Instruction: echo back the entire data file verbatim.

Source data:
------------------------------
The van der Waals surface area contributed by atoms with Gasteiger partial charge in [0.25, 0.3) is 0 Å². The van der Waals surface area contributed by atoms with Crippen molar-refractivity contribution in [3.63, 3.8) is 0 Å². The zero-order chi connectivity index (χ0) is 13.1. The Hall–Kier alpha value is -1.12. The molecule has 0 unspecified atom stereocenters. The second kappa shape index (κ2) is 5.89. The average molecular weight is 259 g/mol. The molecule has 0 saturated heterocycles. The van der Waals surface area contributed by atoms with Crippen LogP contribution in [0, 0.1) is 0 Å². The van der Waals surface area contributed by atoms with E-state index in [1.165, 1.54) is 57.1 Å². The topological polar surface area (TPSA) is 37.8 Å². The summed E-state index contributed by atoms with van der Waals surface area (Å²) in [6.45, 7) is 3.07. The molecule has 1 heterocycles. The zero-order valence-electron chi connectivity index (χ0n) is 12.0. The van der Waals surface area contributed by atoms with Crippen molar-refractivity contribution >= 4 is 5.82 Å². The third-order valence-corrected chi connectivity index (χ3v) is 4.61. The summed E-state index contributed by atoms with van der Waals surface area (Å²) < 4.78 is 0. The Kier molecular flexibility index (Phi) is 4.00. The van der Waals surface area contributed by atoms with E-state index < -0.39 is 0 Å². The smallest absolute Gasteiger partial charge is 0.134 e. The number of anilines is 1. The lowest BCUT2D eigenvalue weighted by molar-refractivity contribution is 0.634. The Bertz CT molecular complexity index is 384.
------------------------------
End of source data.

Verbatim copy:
The van der Waals surface area contributed by atoms with Gasteiger partial charge in [0.25, 0.3) is 0 Å². The van der Waals surface area contributed by atoms with Crippen molar-refractivity contribution in [3.63, 3.8) is 0 Å². The zero-order chi connectivity index (χ0) is 13.1. The Hall–Kier alpha value is -1.12. The molecule has 0 unspecified atom stereocenters. The second kappa shape index (κ2) is 5.89. The average molecular weight is 259 g/mol. The molecule has 0 saturated heterocycles. The van der Waals surface area contributed by atoms with Crippen LogP contribution in [0, 0.1) is 0 Å². The van der Waals surface area contributed by atoms with E-state index in [1.165, 1.54) is 57.1 Å². The topological polar surface area (TPSA) is 37.8 Å². The summed E-state index contributed by atoms with van der Waals surface area (Å²) in [6.45, 7) is 3.07. The molecule has 1 heterocycles. The zero-order valence-electron chi connectivity index (χ0n) is 12.0. The van der Waals surface area contributed by atoms with Crippen molar-refractivity contribution >= 4 is 5.82 Å². The third-order valence-corrected chi connectivity index (χ3v) is 4.61. The summed E-state index contributed by atoms with van der Waals surface area (Å²) < 4.78 is 0. The Kier molecular flexibility index (Phi) is 4.00. The van der Waals surface area contributed by atoms with E-state index < -0.39 is 0 Å². The smallest absolute Gasteiger partial charge is 0.134 e. The number of anilines is 1. The lowest BCUT2D eigenvalue weighted by molar-refractivity contribution is 0.634. The Bertz CT molecular complexity index is 384.